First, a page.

AMD's dual core Opteron & Athlon 64 X2 - Server/Desktop Performance Previewby Anand Lal Shimpi, Jason Clark & Ross Whitehead on April 21, 2005 9:25 AM EST
- Posted in
"Order Entry" Stress Test: Measuring Enterprise Class PerformanceOne complaint that we've historically received regarding our Forums database test was that it isn't strenuous enough for some of the Enterprise customers to make a good decision based on the results.
In our infinite desire to please everyone, we worked very closely with a company that could provide us with a truly Enterprise Class SQL stress application. We cannot reveal the identity of the Corporation that provided us with the application because of non-disclosure agreements in place. As a result, we will not go into specifics of the application, but rather provide an overview of its database interaction so that you can grasp the profile of this application, and understand the results of the tests better (and how they relate to your database environment).
We will use an Order Entry system as an analogy for how this test interacts with the database. All interaction with the database is via stored procedures. The main stored procedures used during the test are:
sp_AddOrder - inserts an Order
sp_AddLineItem - inserts a Line Item for an Order
sp_UpdateOrderShippingStatus - updates a status to "Shipped"
sp_AssignOrderToLoadingDock - inserts a record to indicate from which Loading Dock the Order should be shipped
sp_AddLoadingDock - inserts a new record to define an available Loading Dock
sp_GetOrderAndLineItems - selects all information related to an Order and its Line Items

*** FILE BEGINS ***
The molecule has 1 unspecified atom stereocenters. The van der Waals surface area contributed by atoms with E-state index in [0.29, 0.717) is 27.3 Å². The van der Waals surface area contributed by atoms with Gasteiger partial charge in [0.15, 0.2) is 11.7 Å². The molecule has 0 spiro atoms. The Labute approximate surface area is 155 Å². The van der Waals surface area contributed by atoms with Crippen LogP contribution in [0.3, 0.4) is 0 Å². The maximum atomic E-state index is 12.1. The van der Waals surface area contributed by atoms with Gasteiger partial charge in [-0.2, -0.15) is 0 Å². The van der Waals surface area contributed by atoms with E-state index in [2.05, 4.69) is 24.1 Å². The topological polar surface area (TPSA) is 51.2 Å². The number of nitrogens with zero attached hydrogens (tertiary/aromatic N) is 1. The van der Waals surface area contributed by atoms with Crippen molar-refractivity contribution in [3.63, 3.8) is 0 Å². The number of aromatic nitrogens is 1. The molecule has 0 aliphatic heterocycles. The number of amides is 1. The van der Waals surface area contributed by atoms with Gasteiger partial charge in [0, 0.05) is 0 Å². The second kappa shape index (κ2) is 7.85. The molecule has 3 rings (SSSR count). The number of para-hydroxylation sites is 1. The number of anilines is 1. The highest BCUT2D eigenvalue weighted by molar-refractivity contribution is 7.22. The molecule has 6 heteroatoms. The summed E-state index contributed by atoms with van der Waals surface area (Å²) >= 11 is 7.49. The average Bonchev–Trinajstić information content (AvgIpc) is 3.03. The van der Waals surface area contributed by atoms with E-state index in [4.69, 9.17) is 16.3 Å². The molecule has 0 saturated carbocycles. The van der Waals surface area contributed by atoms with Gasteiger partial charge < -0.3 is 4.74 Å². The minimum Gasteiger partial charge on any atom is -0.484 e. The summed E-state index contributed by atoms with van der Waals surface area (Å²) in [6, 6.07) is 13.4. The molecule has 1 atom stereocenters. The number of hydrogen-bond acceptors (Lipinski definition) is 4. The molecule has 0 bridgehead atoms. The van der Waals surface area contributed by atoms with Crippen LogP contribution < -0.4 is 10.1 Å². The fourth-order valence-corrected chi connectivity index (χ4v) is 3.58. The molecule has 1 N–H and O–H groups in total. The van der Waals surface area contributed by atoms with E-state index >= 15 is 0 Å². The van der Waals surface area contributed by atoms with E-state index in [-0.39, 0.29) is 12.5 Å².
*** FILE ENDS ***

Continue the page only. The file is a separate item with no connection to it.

The above is only intended as an overview of the stored procedure functionality; obviously, the stored procedures perform other validation, and audit operations.
Each Order had a random number of Line Items, ranging from one to three. Also randomized was the Line Items chosen for an order, from a pool of approximately 1500 line items.
Each test was run for 10 minutes and was repeated three times. The average between the three tests was used. The number of Reads to Writes was maintained at 10 reads for every write. We debated for a long while about which ratio of reads to writes would best serve the benchmark, and we decided that there was no correct answer. So, we went with 10.
The application was developed using C#, and all database connectivity was accomplished using ADO.NET and 20 threads - 10 for reading and 10 for inserting.
So, to ensure that IO was not the bottleneck, each test was started with an empty database and expanded to ensure that auto-grow activity did not occur during the test. Additionally, a gigabit switch was used between the client and the server. During the execution of the tests, there were no applications running on the server or monitoring software. Task Manager, Profiler, and Performance Monitor were used when establishing the baseline for the test, but never during execution of the tests.
At the beginning of each platform, both the server and client workstation were rebooted to ensure a clean and consistent environment. The database was always copied to the 8-disk RAID 0 array with no other files present to ensure that file placement and fragmentation was consistent between runs. In between each of the three tests, the database was deleted, and the empty one was copied again to the clean array. SQL Server was not restarted.